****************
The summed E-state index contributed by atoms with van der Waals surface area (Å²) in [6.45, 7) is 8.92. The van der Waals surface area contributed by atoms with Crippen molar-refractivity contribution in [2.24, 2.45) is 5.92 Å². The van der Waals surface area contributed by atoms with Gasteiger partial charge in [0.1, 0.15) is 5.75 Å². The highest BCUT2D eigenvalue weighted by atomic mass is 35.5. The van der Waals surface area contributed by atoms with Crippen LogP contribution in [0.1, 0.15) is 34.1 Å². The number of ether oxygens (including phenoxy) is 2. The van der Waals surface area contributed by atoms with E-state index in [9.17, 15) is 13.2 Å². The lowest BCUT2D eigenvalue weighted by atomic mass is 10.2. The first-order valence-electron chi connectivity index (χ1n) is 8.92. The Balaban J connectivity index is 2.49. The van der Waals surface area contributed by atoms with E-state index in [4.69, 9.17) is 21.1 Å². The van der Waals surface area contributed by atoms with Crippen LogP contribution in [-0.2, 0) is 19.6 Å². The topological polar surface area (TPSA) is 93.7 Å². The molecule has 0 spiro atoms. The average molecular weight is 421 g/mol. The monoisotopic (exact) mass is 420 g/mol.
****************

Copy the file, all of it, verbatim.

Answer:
The summed E-state index contributed by atoms with van der Waals surface area (Å²) in [6.45, 7) is 8.92. The van der Waals surface area contributed by atoms with Crippen molar-refractivity contribution in [2.24, 2.45) is 5.92 Å². The van der Waals surface area contributed by atoms with Gasteiger partial charge in [0.1, 0.15) is 5.75 Å². The highest BCUT2D eigenvalue weighted by atomic mass is 35.5. The van der Waals surface area contributed by atoms with Crippen LogP contribution in [0.1, 0.15) is 34.1 Å². The number of ether oxygens (including phenoxy) is 2. The van der Waals surface area contributed by atoms with E-state index in [9.17, 15) is 13.2 Å². The lowest BCUT2D eigenvalue weighted by atomic mass is 10.2. The first-order valence-electron chi connectivity index (χ1n) is 8.92. The Balaban J connectivity index is 2.49. The van der Waals surface area contributed by atoms with E-state index in [4.69, 9.17) is 21.1 Å². The van der Waals surface area contributed by atoms with Crippen LogP contribution in [-0.2, 0) is 19.6 Å². The topological polar surface area (TPSA) is 93.7 Å². The molecule has 0 spiro atoms. The average molecular weight is 421 g/mol. The monoisotopic (exact) mass is 420 g/mol.